20 Facts about Sleep & Snoring

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  • There are 15 million snorers in the UK alone.
  • Snoring is common, but it is not ‘normal’.
  • The 3 main reasons for snoring are: being overweight, smoking and drinking alcohol.
  • The snoring ‘sound’ is air turbulence vibrating the structures in the ‘upper airway’.
  • Snoring sounds range from 50dB to 100dB – the equivalent of a pneumatic drill.
  • Snorers are 3 times more likely to suffer adverse health conditions than non-snorers.
  • Snoring can be hereditary – nearly 70% of snorers have a familial link.
  • Bed partners of snorers report they have just 3 – 5 hours sleep per night.
  • Bed partners of snorers visit their GP more frequently than bed partners of non-snorers.
  • Snorers and their bed partners are more likely to be hard of hearing than non-snorers and their partners.
  • Over one third of couples report disharmony within their relationship due to snoring.
  • Sleep quality rather than quantity is more of an issue. Poor sleep quality exacerbates poor health.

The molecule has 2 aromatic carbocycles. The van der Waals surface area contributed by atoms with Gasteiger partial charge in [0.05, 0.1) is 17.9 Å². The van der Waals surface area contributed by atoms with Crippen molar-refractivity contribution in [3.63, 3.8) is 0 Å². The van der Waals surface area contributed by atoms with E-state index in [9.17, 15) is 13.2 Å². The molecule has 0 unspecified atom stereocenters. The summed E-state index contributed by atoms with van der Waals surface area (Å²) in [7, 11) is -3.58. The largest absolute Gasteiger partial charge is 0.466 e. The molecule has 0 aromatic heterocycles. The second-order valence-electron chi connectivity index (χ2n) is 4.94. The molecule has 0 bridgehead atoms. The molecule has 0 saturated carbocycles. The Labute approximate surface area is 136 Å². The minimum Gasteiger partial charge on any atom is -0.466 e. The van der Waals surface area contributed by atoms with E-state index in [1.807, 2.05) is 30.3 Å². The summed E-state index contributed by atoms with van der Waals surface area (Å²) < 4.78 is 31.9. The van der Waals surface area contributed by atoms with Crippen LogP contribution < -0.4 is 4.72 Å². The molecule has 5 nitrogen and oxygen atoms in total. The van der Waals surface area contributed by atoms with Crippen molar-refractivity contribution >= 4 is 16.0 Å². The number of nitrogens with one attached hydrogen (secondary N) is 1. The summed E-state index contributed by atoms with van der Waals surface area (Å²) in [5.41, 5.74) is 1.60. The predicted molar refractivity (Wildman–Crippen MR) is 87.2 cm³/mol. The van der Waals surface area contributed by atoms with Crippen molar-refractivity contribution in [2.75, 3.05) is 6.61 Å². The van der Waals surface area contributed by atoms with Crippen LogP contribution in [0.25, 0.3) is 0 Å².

• Sleep loss affects newly learned skills more than well known skills.
  • Bed partners of snorers physical and mental health improves significantly once the snorer has been treated.
  • Despite evidence to the contrary, bed partners report better sleep quality when sleeping with their snoring partner, than when sleeping alone...
  • The louder one snores, the more likely one is to be overweight.
  • More than 50% of patients with Obstructive Sleep Apnea (OSA) have high blood pressure, whereas only 25% of patients with high blood pressure have OSA.
  • Regular snorers are 5 times more likely to develop hypertension, heart disease, stroke, Type 2 diabetes and high cholesterol than occasional snorers.
  • In 1910, we were sleeping for approximately 9 hours per night. In 2009, research shows we sleep for around 6 to 7 hours per night.
  • More than 1000 studies of sleep deprivation have been published over the past 100 years.
  • (

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